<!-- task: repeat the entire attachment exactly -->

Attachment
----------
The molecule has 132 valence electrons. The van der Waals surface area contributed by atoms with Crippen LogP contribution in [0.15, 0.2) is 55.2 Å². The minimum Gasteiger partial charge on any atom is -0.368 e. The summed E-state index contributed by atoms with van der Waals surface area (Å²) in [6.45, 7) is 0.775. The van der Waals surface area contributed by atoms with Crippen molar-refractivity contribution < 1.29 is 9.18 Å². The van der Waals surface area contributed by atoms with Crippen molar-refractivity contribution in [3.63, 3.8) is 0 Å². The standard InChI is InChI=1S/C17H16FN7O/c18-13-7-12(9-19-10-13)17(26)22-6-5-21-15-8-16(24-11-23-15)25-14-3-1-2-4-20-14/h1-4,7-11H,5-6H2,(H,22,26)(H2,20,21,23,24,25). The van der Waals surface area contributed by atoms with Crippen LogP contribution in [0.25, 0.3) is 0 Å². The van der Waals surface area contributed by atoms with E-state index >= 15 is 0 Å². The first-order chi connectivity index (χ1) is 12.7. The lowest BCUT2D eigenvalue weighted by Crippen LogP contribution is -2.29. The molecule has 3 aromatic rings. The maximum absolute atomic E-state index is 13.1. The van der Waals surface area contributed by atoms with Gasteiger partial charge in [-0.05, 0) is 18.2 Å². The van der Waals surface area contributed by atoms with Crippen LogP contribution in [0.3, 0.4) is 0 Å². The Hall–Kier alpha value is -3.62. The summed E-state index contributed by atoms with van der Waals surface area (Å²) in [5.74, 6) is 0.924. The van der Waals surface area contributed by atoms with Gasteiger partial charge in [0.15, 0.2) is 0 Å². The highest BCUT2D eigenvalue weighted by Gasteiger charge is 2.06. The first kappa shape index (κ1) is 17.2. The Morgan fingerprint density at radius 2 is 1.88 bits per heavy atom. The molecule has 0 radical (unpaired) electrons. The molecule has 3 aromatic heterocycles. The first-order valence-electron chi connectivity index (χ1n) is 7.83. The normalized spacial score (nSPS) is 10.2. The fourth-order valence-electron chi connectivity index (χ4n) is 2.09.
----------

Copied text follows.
The molecule has 132 valence electrons. The van der Waals surface area contributed by atoms with Crippen LogP contribution in [0.15, 0.2) is 55.2 Å². The minimum Gasteiger partial charge on any atom is -0.368 e. The summed E-state index contributed by atoms with van der Waals surface area (Å²) in [6.45, 7) is 0.775. The van der Waals surface area contributed by atoms with Crippen molar-refractivity contribution < 1.29 is 9.18 Å². The van der Waals surface area contributed by atoms with Crippen molar-refractivity contribution in [3.63, 3.8) is 0 Å². The standard InChI is InChI=1S/C17H16FN7O/c18-13-7-12(9-19-10-13)17(26)22-6-5-21-15-8-16(24-11-23-15)25-14-3-1-2-4-20-14/h1-4,7-11H,5-6H2,(H,22,26)(H2,20,21,23,24,25). The van der Waals surface area contributed by atoms with Crippen LogP contribution in [0.25, 0.3) is 0 Å². The van der Waals surface area contributed by atoms with E-state index >= 15 is 0 Å². The first-order chi connectivity index (χ1) is 12.7. The lowest BCUT2D eigenvalue weighted by Crippen LogP contribution is -2.29. The molecule has 3 aromatic rings. The maximum absolute atomic E-state index is 13.1. The van der Waals surface area contributed by atoms with Gasteiger partial charge in [-0.05, 0) is 18.2 Å². The van der Waals surface area contributed by atoms with Crippen LogP contribution in [0.3, 0.4) is 0 Å². The Hall–Kier alpha value is -3.62. The summed E-state index contributed by atoms with van der Waals surface area (Å²) in [5.74, 6) is 0.924. The van der Waals surface area contributed by atoms with Gasteiger partial charge in [0.15, 0.2) is 0 Å². The highest BCUT2D eigenvalue weighted by Gasteiger charge is 2.06. The first kappa shape index (κ1) is 17.2. The Morgan fingerprint density at radius 2 is 1.88 bits per heavy atom. The molecule has 0 radical (unpaired) electrons. The molecule has 3 aromatic heterocycles. The first-order valence-electron chi connectivity index (χ1n) is 7.83. The normalized spacial score (nSPS) is 10.2. The fourth-order valence-electron chi connectivity index (χ4n) is 2.09.